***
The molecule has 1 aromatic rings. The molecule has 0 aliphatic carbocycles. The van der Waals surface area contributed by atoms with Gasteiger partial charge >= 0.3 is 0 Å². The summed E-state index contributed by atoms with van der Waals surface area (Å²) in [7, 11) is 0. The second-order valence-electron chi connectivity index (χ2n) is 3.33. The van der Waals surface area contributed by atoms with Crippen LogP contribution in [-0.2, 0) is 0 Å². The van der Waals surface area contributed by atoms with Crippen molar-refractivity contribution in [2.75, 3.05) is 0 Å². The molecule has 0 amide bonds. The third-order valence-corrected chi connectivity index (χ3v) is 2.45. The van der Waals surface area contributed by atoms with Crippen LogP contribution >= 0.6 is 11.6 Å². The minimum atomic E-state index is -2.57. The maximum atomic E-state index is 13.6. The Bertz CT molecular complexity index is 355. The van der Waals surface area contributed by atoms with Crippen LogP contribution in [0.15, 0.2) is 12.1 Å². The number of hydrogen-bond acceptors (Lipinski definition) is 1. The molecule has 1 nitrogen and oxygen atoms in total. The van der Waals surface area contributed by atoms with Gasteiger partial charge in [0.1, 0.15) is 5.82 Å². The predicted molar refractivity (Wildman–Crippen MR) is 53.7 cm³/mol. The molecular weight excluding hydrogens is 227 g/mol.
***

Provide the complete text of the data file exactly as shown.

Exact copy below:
The molecule has 1 aromatic rings. The molecule has 0 aliphatic carbocycles. The van der Waals surface area contributed by atoms with Gasteiger partial charge >= 0.3 is 0 Å². The summed E-state index contributed by atoms with van der Waals surface area (Å²) in [7, 11) is 0. The second-order valence-electron chi connectivity index (χ2n) is 3.33. The van der Waals surface area contributed by atoms with Crippen LogP contribution in [-0.2, 0) is 0 Å². The van der Waals surface area contributed by atoms with Crippen molar-refractivity contribution in [2.75, 3.05) is 0 Å². The molecule has 0 amide bonds. The third-order valence-corrected chi connectivity index (χ3v) is 2.45. The van der Waals surface area contributed by atoms with Crippen LogP contribution >= 0.6 is 11.6 Å². The minimum atomic E-state index is -2.57. The maximum atomic E-state index is 13.6. The Bertz CT molecular complexity index is 355. The van der Waals surface area contributed by atoms with Crippen LogP contribution in [0.15, 0.2) is 12.1 Å². The number of hydrogen-bond acceptors (Lipinski definition) is 1. The molecule has 1 nitrogen and oxygen atoms in total. The van der Waals surface area contributed by atoms with Gasteiger partial charge in [0.1, 0.15) is 5.82 Å². The predicted molar refractivity (Wildman–Crippen MR) is 53.7 cm³/mol. The molecular weight excluding hydrogens is 227 g/mol.